Summary: it's better to frame the quantity range of each chicken by calculation, and then judge the output result by if condition. The only thing to note is that in the range(x) function mentioned many times before, if there is only one parameter x, it starts from 0 by default and ends at x (x cannot be retrieved).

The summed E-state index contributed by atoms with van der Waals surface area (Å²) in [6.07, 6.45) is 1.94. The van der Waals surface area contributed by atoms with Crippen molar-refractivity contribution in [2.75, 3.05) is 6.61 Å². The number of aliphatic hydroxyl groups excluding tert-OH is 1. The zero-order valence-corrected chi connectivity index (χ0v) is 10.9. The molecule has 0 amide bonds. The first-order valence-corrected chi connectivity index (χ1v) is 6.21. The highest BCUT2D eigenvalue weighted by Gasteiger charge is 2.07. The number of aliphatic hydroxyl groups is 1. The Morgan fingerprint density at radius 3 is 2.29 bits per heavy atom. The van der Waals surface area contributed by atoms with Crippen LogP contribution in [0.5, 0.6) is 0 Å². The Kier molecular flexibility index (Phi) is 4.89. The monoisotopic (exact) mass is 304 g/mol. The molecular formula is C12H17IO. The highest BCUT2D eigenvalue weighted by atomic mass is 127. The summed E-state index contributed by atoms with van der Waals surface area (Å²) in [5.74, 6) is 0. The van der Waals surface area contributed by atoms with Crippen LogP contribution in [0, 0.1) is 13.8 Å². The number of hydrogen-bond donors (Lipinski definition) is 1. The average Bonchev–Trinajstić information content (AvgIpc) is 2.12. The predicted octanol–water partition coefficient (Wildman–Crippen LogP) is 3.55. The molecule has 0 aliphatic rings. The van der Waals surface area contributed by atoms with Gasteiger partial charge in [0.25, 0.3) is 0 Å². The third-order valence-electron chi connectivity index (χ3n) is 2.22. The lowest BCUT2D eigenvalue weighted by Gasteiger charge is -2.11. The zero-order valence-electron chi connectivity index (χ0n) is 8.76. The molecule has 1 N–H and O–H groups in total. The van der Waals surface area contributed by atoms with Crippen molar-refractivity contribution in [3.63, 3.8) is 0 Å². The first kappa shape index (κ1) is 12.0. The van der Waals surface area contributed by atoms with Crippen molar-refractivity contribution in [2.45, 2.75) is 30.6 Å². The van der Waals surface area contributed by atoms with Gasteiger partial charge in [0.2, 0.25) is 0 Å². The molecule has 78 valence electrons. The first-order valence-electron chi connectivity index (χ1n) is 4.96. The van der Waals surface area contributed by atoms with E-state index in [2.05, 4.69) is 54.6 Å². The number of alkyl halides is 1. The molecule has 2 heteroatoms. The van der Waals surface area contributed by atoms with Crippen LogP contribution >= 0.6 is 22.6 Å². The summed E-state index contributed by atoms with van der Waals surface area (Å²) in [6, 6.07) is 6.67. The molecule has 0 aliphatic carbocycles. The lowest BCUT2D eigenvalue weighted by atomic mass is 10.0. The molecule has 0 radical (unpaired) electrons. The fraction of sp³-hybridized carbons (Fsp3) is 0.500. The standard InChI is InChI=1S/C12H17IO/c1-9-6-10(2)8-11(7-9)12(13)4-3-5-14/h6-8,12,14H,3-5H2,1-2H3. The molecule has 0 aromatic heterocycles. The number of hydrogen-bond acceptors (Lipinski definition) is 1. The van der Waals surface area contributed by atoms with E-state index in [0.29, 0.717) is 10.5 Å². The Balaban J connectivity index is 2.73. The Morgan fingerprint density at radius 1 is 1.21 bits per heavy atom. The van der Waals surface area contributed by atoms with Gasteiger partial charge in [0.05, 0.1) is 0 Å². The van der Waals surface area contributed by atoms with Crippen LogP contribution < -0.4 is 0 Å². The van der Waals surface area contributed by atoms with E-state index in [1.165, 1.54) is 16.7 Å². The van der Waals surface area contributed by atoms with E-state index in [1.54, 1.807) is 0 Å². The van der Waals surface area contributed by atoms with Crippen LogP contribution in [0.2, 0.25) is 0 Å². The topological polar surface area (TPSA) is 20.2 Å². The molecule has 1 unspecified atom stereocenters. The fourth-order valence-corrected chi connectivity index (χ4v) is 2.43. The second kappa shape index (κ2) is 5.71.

#Exercise 4: CRAPS gambling game #CRAPS, also known as citidice, is a very popular table game in Las Vegas. #The game uses two dice. Players can get points by rolling two dice. #The simple rules are: #If the player rolls the dice for the first time at 7 or 11, the player wins; #If the player shakes out 2, 3 or 12 points for the first time, Chuang Jiasheng; #Other points, the player continues to roll dice, if the player rolls out 7 points, Chuang Jiasheng; #If the player shakes out the points of the first shake, the player wins; #Other points, players continue to want dice, until the winner. #Specific implementation method: import random print('CRAPS Gambling games:') count = 0 while 1: if count != 0: print('A new round of games!!!') start = int(input('Please press 0 to start rolling dice and other keys to end the game:')) if start == 0: a = random.randint(1, 6) #Generate integer random numbers from 1 to 6 b = random.randint(1, 6) num1 = a+b print('Your dice are%d and%d，The number of points for the first shake is%d' % (a, b, num1)) if a+b == 7 or a+b == 11: print('Congratulations! You win!') count += 1 elif a+b == 2 or a+b == 3 or a+b == 12: print('Pity! The dealer won!') count += 1 else: while 1: c_ontinue = int(input('If you still don't know the winner, please continue to roll the dice by 0:')) if c_ontinue == 0: a = random.randint(1, 6) b = random.randint(1, 6) print('Your dice are%d and%d，Sum is%d，The number of points for the first shake is%d' % (a, b, a+b, num1)) if a+b == num1: print('Congratulations! You win!') count += 1 break elif a+b == 7: print('Pity! The dealer won!') count += 1 break else: print('End the game') break #Test results: #CRAPS gambling game: #Please press 0 to start rolling dice and other keys to end the game: 0 #The dice you roll are 4 and 4, and the number of points you roll for the first time is 8 #You still have no winner. Please continue to roll the dice by 0: 0 #The dice you roll are 6 and 6. The sum is 12. The number of points you roll for the first time is 8 #You still have no winner. Please continue to roll the dice by 0: 0 #The dice you roll are 1 and 1. The sum is 2. The number of points you roll for the first time is 8 #You still have no winner. Please continue to roll the dice by 0: 0 #The dice you roll are 1 and 4, the sum is 5, and the number of points you roll for the first time is 8 #You still have no winner. Please continue to roll the dice by 0: 0 #The dice you roll out are 5 and 4. The sum is 9. The number of points you roll for the first time is 8 #You still have no winner. Please continue to roll the dice by 0: 0 #The dice you roll are 1 and 5. The sum is 6. The number of points you roll for the first time is 8 #You still have no winner. Please continue to roll the dice by 0: 0 #The dice you roll are 2 and 5. The sum is 7. The number of points you roll for the first time is 8 #Pity! The dealer won! #A new round of games!!! #Please press 0 to start rolling dice and other keys to end the game: 0 #The dice you roll are 1 and 1, and the number of points you roll for the first time is 2 #Pity! The dealer won! #A new round of games!!! #Please press 0 to start rolling dice and other keys to end the game: 1 #End the game